“Intersectionality is a metaphor for understanding the ways that multiple forms of inequality or disadvantage sometimes compound themselves, and they create obstacles that are not understood within conventional ways of thinking about anti-racism or feminism or other social justice advocacy structures we have. Intersectionality isn’t so much a grand theory; it’s a prism for understanding certain kinds of problems.”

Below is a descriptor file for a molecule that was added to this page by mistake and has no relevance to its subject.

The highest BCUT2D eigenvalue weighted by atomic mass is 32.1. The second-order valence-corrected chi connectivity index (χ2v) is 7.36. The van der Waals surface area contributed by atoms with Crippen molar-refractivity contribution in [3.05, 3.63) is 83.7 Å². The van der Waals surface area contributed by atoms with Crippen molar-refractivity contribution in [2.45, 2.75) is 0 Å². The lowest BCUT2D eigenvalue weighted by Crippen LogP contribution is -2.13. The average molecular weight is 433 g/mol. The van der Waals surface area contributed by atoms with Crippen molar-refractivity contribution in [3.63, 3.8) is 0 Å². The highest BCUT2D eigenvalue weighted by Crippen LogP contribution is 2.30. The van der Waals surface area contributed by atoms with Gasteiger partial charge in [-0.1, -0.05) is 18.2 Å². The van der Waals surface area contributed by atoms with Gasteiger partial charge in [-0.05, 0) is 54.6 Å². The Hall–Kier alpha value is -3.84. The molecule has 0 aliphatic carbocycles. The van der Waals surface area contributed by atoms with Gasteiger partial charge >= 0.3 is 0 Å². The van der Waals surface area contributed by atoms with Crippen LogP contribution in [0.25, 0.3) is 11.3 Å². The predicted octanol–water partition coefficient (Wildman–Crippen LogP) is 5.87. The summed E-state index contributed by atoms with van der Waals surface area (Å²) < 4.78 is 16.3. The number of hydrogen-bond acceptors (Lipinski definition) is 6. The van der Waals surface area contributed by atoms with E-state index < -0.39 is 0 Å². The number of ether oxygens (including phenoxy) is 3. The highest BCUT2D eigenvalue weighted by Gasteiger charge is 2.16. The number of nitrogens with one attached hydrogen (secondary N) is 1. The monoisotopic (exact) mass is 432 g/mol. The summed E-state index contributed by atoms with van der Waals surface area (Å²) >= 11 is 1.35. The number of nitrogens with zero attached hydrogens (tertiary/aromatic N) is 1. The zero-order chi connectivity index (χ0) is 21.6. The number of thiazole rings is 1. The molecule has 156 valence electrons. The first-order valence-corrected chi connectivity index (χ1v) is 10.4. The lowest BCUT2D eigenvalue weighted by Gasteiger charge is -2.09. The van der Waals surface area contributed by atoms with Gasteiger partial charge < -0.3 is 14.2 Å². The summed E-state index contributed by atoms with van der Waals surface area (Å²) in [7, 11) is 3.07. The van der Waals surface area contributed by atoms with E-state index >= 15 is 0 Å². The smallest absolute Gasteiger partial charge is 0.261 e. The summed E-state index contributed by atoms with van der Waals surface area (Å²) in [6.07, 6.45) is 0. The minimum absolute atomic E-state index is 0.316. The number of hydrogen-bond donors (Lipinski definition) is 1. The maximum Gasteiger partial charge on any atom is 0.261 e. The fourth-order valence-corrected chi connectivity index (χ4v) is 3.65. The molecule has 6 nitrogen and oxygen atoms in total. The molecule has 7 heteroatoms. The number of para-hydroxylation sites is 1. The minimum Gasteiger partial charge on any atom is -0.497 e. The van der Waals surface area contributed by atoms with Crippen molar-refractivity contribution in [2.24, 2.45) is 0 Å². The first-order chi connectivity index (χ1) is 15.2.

The Americans with Disabilities Act defines a person with disabilities as someone who has “a physical or mental impairment that substantially limits one or more major life activities.” While some disabilities are more obvious or perceivable, others are hidden. Disabilities include physical, sensory, cognitive, developmental, mental-health, and health-related conditions. In short, disability is vast, but the common factor is the impact on one or more major life activities. Some disability communities push back against the words “impairment” and “limits” in the Americans with Disabilities Act. Rather, it is society and ableism that impairs and limits people with disabilities, not the disability itself. Ableism is a system of power, practices, and dominant attitudes that privilege able-bodied people and marginalize people with disabilities. People with disabilities can face a variety of barriers in everyday life due to ableism, including inaccessible buildings, outdated and discriminatory laws, lack of representation in media and politics, and unequal access to education, employment, and stable housing.